Posted by bob on July 8, 2019

  1. There is an old joke that half of all emergency room visits are preceded by the words, “Hey guys, watch this!”
  2. Likewise, I think that about half of all technological progress comes about because somebody wanted to impress their coworkers (or their friends or their imaginary friends online).

I believe it is extremely important to stay out of the first group above, but never stop trying to be in the second group.

When I ran my own company, or managed engineering teams, I would prioritize safety. It just does not make sense to get injured from careless or reckless behavior. Very few of us work on projects that are so important that they are worth losing life or limb.

Team members are counting on you. Removing yourself from the team (permanently or temporarily) does not help you and does not help them. It also hurts the project and the organization. In a very real way, you might also be harming your customer and their customers.

I have recently found myself watching numerous YouTube videos by Big Clive. If you don’t know this engineering Video Blogger, he is worth the commitment of some of your time.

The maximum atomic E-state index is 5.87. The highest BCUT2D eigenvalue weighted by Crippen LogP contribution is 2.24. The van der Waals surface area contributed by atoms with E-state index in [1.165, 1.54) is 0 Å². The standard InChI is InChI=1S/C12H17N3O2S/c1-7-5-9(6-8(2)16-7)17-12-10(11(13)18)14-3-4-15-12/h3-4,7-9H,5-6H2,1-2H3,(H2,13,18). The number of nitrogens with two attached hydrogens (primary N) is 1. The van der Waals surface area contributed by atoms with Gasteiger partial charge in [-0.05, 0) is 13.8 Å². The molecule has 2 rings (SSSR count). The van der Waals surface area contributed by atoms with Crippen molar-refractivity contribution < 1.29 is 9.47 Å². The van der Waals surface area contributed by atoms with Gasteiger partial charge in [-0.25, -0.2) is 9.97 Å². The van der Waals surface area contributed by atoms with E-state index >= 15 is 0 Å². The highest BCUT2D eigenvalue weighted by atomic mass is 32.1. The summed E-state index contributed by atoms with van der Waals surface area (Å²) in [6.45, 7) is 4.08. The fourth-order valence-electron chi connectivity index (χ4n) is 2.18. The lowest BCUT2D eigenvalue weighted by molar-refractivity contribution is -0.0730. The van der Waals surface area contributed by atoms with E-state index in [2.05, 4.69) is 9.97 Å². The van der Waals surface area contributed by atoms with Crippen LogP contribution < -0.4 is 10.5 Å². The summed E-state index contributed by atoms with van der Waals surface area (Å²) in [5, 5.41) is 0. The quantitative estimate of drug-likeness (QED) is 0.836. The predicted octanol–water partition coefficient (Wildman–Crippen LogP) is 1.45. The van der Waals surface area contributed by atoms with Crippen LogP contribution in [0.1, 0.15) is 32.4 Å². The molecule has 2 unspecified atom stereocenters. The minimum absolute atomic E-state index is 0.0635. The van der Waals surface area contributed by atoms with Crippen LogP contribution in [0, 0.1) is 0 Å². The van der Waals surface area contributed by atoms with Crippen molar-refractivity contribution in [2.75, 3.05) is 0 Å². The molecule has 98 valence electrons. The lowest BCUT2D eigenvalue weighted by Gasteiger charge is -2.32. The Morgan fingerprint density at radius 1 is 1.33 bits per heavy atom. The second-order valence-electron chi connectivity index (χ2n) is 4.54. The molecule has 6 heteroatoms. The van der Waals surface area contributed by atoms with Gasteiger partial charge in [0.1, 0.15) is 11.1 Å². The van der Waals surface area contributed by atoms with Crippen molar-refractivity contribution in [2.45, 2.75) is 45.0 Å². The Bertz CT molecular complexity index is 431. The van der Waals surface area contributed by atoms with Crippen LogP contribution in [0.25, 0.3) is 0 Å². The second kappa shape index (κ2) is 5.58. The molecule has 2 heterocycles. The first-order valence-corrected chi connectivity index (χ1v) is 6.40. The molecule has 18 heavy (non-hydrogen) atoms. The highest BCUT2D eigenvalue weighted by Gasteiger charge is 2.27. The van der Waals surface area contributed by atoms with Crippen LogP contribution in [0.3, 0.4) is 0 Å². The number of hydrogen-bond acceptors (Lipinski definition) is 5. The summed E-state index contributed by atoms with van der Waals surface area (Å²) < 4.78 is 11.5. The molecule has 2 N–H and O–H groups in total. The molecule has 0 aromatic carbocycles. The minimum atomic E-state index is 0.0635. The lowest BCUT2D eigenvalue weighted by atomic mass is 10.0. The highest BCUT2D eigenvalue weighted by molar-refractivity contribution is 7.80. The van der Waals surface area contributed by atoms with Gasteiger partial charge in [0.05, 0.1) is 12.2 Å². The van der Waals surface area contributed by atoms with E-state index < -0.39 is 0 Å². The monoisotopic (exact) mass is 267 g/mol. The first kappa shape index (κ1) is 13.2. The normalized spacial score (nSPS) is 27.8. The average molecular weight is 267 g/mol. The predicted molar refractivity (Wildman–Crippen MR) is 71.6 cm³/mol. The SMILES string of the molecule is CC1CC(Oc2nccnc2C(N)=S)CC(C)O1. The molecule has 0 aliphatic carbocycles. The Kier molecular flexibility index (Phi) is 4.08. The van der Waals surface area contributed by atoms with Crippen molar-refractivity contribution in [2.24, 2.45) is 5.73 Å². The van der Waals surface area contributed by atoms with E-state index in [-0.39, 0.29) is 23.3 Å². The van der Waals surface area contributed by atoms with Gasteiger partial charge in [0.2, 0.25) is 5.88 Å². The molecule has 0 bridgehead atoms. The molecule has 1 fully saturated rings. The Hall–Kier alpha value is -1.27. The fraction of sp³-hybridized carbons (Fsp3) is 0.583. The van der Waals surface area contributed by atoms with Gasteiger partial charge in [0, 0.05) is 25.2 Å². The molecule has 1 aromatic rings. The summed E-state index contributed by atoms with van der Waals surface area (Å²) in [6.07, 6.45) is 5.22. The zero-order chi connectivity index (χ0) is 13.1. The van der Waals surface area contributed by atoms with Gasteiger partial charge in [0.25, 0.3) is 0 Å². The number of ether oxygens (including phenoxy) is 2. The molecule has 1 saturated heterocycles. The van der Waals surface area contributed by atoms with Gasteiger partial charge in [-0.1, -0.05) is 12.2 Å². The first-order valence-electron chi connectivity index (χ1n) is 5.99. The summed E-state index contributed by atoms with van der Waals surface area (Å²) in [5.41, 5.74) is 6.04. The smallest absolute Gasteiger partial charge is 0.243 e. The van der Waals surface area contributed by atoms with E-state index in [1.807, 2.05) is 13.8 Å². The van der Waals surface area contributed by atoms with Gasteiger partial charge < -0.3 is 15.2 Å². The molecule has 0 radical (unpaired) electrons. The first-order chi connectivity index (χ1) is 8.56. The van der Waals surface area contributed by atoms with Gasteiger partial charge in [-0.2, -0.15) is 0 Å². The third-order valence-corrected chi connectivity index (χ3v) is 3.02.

YouTube channel:

Clive’s website is:

I recently discovered a (year) 2016 post by Clive that really emphasized safety. In one section, he showed how to make a two-handed safety switch to help assure that you were not touching a high-voltage surface when power was applied. One critical point he made was that surfaces we normally would consider to be insulating and safe, can conduct significant current in the presence of very high voltages.

Direct Link to embedded post above:

Clive often shows the safety defects in low-cost electronics. He also shows good (safe) lab practice in his use of various test disconnect switches and careful AC wiring.

He is also one of my favorite technology bloggers because he uses simple tools to document his reverse-engineering efforts. His techniques for hand-drawn schematic diagrams and enlarged photographic prints should be taught in engineering schools everywhere.

Switching subjects a bit, the European “demoscene” community grew up around the concept of programmers demonstrating (“demo-ing”) their artistic and technical skills for their peers and admirers. ( )

I believe that doing demos relates quite well to the “Hey guys, watch this…” sentiment that most engineers harbor somewhere in their soul. Getting admired for your skills and artistry is excellent; getting mourned for a fatal mistake is much less desirable.

The next time you are about to rush into an experiment or try to impress your friends or colleagues, take a moment and consider if there are any outcomes you might be missing. Look for warning signs and heed them. We are all depending on you being with us to help solve some difficult problems.